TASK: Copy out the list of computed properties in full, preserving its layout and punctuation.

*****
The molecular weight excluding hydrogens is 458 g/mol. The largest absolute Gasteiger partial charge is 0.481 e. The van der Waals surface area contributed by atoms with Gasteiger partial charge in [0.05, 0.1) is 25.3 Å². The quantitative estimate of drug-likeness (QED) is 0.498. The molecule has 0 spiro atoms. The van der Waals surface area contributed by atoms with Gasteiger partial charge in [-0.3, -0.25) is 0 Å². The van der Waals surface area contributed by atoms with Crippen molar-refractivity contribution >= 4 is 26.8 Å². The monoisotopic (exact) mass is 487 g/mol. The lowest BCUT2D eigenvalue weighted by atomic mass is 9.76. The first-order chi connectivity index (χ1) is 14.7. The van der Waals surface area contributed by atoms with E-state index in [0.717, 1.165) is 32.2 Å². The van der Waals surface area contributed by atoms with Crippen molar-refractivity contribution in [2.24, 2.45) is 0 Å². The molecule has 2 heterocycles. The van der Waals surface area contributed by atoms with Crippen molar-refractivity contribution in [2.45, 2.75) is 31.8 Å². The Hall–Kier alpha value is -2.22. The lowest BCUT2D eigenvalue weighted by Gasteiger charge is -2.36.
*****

The molecular weight excluding hydrogens is 458 g/mol. The largest absolute Gasteiger partial charge is 0.481 e. The van der Waals surface area contributed by atoms with Gasteiger partial charge in [0.05, 0.1) is 25.3 Å². The quantitative estimate of drug-likeness (QED) is 0.498. The molecule has 0 spiro atoms. The van der Waals surface area contributed by atoms with Gasteiger partial charge in [-0.3, -0.25) is 0 Å². The van der Waals surface area contributed by atoms with Crippen molar-refractivity contribution >= 4 is 26.8 Å². The monoisotopic (exact) mass is 487 g/mol. The lowest BCUT2D eigenvalue weighted by atomic mass is 9.76. The first-order chi connectivity index (χ1) is 14.7. The van der Waals surface area contributed by atoms with E-state index in [0.717, 1.165) is 32.2 Å². The van der Waals surface area contributed by atoms with Crippen molar-refractivity contribution in [2.24, 2.45) is 0 Å². The molecule has 2 heterocycles. The van der Waals surface area contributed by atoms with Crippen molar-refractivity contribution in [2.45, 2.75) is 31.8 Å². The Hall–Kier alpha value is -2.22. The lowest BCUT2D eigenvalue weighted by Gasteiger charge is -2.36.